xDid you ever have one of those moments sitting alone at home and memories of a deceased relative somehow comes to mind.
My Auntie Rosie died in January 2001, in her 72nd year at Donegal Hospital. She never made any news headlines, was not known outside of her home town of Donegal.
She never married or had children of her own. The youngest of her own siblings, she was left to look after her aged mother, my grandmother Catherine Griffith, who in 1918 was one of the first State Registered Nurses at the then Donegal District Hospital.
When my grandmother died in the late 1960’s, Rosie lived alone in an old four storey house in the town’s Bridge Street.
She never married or had children of her own ,but at times a surrogate mother to her many nephews and nieces.
She ruled the lot of us with an ‘iron fist’ and a generous heart.
If any of us needed ten pence to go to the cinema or in later years, a half crown to go to a dance she would say: “Right you can have it, but I want it back next week”, which of course she never did receive the many ’loans’ to be repaid.
She bombarded us with holy medals, Holy Water, Blessed red flannel (which I could never understand what purpose it served).
Each Sunday evening Mass for years she sat in the back pew of St Patrick’s, holding court over all she surveyed. Particularly her nephews and nieces, if they were to make an appearance.
Her first words each Monday evening: “Were you at Mass yesterday?” “Aw indeed I was,” came the lying reply, which she could see through right away. “Who said Mass?” “Er Ah, don’t know, couldn’t see, the pillars were in my way.“
In 1990 six of us from Donegal , five of one religious persuasion and one of another, cycled from Paris to Nice over six days. Rosie presented us all with religious medals, prayer sheets to St Anthony and little bottles of Holy water to keep us safe on our journeys. Just before Christmas 2000 she was in rapidly failing health and on a frosty Sunday evening she collapsed at home and unable to open her front door for assistance.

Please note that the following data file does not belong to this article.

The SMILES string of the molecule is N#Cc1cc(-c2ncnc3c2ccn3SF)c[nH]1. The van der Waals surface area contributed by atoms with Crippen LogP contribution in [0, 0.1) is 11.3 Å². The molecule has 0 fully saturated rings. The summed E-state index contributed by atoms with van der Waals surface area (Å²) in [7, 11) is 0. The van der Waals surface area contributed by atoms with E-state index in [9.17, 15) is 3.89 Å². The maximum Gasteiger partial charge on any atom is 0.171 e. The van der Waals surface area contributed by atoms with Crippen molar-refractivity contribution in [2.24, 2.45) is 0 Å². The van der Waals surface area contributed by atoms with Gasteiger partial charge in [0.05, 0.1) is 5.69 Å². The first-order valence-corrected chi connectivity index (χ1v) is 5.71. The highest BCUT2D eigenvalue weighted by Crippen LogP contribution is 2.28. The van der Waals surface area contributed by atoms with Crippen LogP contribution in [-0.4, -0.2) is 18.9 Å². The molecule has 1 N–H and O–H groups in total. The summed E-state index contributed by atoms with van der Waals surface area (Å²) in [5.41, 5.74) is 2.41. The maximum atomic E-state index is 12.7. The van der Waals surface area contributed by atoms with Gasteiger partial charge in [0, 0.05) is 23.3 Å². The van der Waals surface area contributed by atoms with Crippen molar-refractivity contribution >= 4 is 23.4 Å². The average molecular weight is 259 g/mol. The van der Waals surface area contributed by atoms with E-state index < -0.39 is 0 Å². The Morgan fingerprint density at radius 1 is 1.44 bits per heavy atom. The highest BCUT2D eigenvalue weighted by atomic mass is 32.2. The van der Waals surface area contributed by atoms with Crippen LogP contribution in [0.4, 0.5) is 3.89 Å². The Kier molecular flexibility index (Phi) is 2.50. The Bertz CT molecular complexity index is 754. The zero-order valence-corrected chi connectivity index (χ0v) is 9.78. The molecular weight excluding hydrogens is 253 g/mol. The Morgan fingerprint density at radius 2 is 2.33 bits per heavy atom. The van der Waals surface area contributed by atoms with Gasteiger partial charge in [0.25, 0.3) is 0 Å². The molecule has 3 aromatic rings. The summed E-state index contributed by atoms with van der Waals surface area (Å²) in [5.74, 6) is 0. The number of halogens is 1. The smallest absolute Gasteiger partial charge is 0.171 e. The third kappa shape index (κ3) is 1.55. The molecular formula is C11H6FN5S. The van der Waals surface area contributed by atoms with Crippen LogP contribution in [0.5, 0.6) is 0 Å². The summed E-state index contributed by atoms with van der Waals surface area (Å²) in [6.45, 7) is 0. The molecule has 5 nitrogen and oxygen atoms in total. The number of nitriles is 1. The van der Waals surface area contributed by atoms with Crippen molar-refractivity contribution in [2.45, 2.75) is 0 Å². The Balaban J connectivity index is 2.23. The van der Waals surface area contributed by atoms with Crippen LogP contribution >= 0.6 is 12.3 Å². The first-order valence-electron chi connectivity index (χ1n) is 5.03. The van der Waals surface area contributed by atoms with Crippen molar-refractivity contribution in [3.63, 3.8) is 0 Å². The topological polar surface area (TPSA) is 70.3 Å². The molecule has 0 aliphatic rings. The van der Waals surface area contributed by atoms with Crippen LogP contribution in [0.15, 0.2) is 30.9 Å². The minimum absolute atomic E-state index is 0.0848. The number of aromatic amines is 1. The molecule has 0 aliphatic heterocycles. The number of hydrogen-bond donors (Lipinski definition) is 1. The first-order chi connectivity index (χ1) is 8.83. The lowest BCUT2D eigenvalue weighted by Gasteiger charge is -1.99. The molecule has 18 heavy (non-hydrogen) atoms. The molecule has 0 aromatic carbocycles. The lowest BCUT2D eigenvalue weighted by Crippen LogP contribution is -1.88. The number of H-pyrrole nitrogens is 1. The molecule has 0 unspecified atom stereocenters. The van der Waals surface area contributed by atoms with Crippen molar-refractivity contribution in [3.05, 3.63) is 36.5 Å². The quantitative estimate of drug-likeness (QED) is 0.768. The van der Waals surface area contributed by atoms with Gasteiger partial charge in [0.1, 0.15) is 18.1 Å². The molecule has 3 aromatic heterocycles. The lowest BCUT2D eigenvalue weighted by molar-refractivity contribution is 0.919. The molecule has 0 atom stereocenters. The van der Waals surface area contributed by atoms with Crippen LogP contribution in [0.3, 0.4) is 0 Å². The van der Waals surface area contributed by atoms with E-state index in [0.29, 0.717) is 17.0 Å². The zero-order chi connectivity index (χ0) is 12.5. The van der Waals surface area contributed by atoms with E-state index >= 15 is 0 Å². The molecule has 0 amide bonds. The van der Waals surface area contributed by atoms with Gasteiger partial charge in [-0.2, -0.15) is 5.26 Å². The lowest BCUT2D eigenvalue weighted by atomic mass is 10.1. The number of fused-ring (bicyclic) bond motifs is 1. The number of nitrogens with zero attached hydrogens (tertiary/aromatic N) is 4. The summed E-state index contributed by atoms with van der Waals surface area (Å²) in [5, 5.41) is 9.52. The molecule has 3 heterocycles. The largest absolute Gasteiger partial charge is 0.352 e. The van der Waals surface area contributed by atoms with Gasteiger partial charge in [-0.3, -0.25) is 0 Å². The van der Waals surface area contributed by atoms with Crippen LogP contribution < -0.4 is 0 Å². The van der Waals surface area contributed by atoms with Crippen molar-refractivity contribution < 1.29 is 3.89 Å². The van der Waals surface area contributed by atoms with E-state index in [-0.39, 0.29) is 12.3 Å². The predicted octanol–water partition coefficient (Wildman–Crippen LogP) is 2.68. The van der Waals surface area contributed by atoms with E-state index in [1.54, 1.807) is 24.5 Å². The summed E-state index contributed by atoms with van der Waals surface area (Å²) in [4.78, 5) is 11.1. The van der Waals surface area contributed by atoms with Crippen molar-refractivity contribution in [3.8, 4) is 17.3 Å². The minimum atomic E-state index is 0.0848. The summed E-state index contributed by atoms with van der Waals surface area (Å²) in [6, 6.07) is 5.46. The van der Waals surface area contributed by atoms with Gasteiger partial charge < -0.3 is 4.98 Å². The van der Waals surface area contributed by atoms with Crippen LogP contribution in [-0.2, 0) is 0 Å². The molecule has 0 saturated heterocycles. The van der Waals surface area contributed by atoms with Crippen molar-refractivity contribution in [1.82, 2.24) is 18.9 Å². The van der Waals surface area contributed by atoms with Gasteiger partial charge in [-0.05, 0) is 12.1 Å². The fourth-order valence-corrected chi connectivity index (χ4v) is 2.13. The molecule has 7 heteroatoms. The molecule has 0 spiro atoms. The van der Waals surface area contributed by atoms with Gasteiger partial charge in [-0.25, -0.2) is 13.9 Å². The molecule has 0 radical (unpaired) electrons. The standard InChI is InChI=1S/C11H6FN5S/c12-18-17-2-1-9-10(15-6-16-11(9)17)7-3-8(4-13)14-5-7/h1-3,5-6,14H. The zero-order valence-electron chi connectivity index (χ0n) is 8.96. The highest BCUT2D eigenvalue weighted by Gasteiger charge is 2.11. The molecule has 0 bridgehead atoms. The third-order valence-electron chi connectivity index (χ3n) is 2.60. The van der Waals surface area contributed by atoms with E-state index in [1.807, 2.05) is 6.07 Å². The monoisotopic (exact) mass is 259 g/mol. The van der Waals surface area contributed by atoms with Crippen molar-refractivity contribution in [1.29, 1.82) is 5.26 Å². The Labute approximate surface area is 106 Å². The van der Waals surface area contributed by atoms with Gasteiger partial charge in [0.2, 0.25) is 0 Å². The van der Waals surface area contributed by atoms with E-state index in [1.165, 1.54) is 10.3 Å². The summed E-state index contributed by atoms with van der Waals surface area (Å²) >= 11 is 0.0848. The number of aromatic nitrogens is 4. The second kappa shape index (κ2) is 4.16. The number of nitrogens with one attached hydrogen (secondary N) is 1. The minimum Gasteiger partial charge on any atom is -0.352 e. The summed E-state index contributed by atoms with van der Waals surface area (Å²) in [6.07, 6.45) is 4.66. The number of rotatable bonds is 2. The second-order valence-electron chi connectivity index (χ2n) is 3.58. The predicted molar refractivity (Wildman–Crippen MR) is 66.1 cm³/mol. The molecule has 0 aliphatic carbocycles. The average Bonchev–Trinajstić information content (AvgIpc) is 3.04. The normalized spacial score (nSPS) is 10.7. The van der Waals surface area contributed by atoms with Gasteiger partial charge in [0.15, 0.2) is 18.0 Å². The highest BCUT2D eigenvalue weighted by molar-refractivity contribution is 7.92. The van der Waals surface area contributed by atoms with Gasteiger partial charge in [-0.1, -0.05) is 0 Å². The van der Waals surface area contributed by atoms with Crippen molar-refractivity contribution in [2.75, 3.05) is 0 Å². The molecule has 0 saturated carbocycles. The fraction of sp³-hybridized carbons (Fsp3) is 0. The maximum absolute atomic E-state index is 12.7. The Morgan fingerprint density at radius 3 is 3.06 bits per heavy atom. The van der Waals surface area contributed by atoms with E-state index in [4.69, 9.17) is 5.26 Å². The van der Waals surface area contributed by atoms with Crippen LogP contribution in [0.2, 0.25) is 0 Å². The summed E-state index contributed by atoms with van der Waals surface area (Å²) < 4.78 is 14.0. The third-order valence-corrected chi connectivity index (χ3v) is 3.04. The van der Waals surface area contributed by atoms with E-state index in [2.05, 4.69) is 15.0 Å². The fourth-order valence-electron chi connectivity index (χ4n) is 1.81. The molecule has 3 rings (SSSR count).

By chance I came to visit and heard her calling from inside the door. I had to break in through a back window via the overgrown backyard and called an ambulance.
I’m sure many of you readers had an ’Auntie Rosie’, all who rightfully deserved their special place in ‘Heaven. I know my Auntie Rosie does!
Who do you think you are?
As reported in the International news media ,over the Easter period the hospitals of Jerusalem were on high alert for religious hysteria and choc a bloc busy with new cases of what is known as the ‘Jerusalem Syndrome’.
Apparently this has been happening at Easter for the past two hundred years.
This well documented phenomenon in which foreign visitors suffer psychotic delusions that they are figures from the Bible or harbingers of the ‘End of Days’.
Examples include an Irish schoolteacher who arrived at a Jerusalem hospital convinced she was about to give birth when in fact she was not even pregnant.
A Canadian tourist who believed he was the biblical Samson and tried to tear stone blocks out of the ‘Wailing Wall’.
Apparently 50 cases a year are recorded, the majority hospitalised had suffered mental problems in their own countries.
And apparently some Japanese visitors to Paris go manic when they realise this city idealised as the most romantic on earth is full of rubbish, traffic and overcrowding.
Come to think of it, when we were kids, after a ‘Cowboy movie’, we all thought we were the ’Lone Ranger’ riding imaginary horses down Main Street.
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